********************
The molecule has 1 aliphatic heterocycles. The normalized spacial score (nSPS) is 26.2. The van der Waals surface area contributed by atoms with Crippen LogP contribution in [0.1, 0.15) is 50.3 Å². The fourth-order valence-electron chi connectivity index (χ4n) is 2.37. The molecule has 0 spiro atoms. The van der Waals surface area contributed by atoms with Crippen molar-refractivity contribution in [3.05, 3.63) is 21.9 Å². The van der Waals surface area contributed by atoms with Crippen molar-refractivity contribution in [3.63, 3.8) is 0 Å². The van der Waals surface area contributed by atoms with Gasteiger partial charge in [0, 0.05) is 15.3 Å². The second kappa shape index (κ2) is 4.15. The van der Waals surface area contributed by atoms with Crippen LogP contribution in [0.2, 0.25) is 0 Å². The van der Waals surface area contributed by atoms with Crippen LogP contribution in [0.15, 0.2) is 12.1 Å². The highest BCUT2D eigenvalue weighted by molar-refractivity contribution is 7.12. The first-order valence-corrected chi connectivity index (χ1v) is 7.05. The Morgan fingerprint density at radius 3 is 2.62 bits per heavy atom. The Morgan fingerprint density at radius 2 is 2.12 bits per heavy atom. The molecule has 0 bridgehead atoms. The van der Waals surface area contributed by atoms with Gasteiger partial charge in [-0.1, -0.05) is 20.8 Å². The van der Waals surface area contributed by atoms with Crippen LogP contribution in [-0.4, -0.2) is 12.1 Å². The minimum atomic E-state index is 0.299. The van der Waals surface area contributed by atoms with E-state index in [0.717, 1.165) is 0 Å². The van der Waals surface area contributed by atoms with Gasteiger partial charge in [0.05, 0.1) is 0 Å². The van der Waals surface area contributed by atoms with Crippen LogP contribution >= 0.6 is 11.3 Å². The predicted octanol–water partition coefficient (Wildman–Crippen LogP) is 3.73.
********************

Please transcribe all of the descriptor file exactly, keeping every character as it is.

The molecule has 1 aliphatic heterocycles. The normalized spacial score (nSPS) is 26.2. The van der Waals surface area contributed by atoms with Crippen LogP contribution in [0.1, 0.15) is 50.3 Å². The fourth-order valence-electron chi connectivity index (χ4n) is 2.37. The molecule has 0 spiro atoms. The van der Waals surface area contributed by atoms with Crippen molar-refractivity contribution in [3.05, 3.63) is 21.9 Å². The van der Waals surface area contributed by atoms with Crippen molar-refractivity contribution in [3.63, 3.8) is 0 Å². The van der Waals surface area contributed by atoms with Gasteiger partial charge in [0, 0.05) is 15.3 Å². The second kappa shape index (κ2) is 4.15. The van der Waals surface area contributed by atoms with Crippen LogP contribution in [0.2, 0.25) is 0 Å². The van der Waals surface area contributed by atoms with Crippen LogP contribution in [0.15, 0.2) is 12.1 Å². The highest BCUT2D eigenvalue weighted by molar-refractivity contribution is 7.12. The first-order valence-corrected chi connectivity index (χ1v) is 7.05. The Morgan fingerprint density at radius 3 is 2.62 bits per heavy atom. The Morgan fingerprint density at radius 2 is 2.12 bits per heavy atom. The molecule has 0 bridgehead atoms. The van der Waals surface area contributed by atoms with Gasteiger partial charge in [-0.1, -0.05) is 20.8 Å². The van der Waals surface area contributed by atoms with Crippen LogP contribution in [-0.4, -0.2) is 12.1 Å². The minimum atomic E-state index is 0.299. The van der Waals surface area contributed by atoms with E-state index in [0.717, 1.165) is 0 Å². The van der Waals surface area contributed by atoms with Gasteiger partial charge in [0.05, 0.1) is 0 Å². The van der Waals surface area contributed by atoms with Crippen LogP contribution >= 0.6 is 11.3 Å². The predicted octanol–water partition coefficient (Wildman–Crippen LogP) is 3.73.